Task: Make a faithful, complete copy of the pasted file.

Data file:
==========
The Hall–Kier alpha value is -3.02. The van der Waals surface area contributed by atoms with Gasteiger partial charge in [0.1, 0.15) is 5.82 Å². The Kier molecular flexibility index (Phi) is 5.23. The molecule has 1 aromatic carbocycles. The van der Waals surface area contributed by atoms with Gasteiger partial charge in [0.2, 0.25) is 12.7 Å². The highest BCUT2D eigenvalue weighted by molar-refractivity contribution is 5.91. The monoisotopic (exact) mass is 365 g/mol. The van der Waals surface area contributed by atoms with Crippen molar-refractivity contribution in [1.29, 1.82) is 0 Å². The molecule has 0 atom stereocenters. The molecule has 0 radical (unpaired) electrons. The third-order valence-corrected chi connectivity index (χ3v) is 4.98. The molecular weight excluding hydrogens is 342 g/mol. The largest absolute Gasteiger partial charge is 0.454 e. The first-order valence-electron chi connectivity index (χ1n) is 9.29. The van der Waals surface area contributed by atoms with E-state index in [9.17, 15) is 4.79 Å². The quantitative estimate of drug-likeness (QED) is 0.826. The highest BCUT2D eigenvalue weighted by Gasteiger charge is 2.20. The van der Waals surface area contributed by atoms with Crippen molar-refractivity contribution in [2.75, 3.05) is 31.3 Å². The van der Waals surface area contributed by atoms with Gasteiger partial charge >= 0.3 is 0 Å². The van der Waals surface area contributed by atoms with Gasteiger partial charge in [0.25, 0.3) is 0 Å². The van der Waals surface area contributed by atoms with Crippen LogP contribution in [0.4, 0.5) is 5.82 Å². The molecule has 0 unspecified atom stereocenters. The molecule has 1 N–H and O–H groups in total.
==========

The Hall–Kier alpha value is -3.02. The van der Waals surface area contributed by atoms with Gasteiger partial charge in [0.1, 0.15) is 5.82 Å². The Kier molecular flexibility index (Phi) is 5.23. The molecule has 1 aromatic carbocycles. The van der Waals surface area contributed by atoms with Gasteiger partial charge in [0.2, 0.25) is 12.7 Å². The highest BCUT2D eigenvalue weighted by molar-refractivity contribution is 5.91. The monoisotopic (exact) mass is 365 g/mol. The van der Waals surface area contributed by atoms with Crippen molar-refractivity contribution in [1.29, 1.82) is 0 Å². The molecule has 0 atom stereocenters. The molecule has 0 radical (unpaired) electrons. The third-order valence-corrected chi connectivity index (χ3v) is 4.98. The molecular weight excluding hydrogens is 342 g/mol. The largest absolute Gasteiger partial charge is 0.454 e. The first-order valence-electron chi connectivity index (χ1n) is 9.29. The van der Waals surface area contributed by atoms with E-state index in [9.17, 15) is 4.79 Å². The quantitative estimate of drug-likeness (QED) is 0.826. The highest BCUT2D eigenvalue weighted by Gasteiger charge is 2.20. The van der Waals surface area contributed by atoms with Crippen molar-refractivity contribution in [2.75, 3.05) is 31.3 Å². The van der Waals surface area contributed by atoms with Gasteiger partial charge >= 0.3 is 0 Å². The van der Waals surface area contributed by atoms with Gasteiger partial charge in [0.25, 0.3) is 0 Å². The van der Waals surface area contributed by atoms with Crippen LogP contribution in [0.4, 0.5) is 5.82 Å². The molecule has 0 unspecified atom stereocenters. The molecule has 1 N–H and O–H groups in total.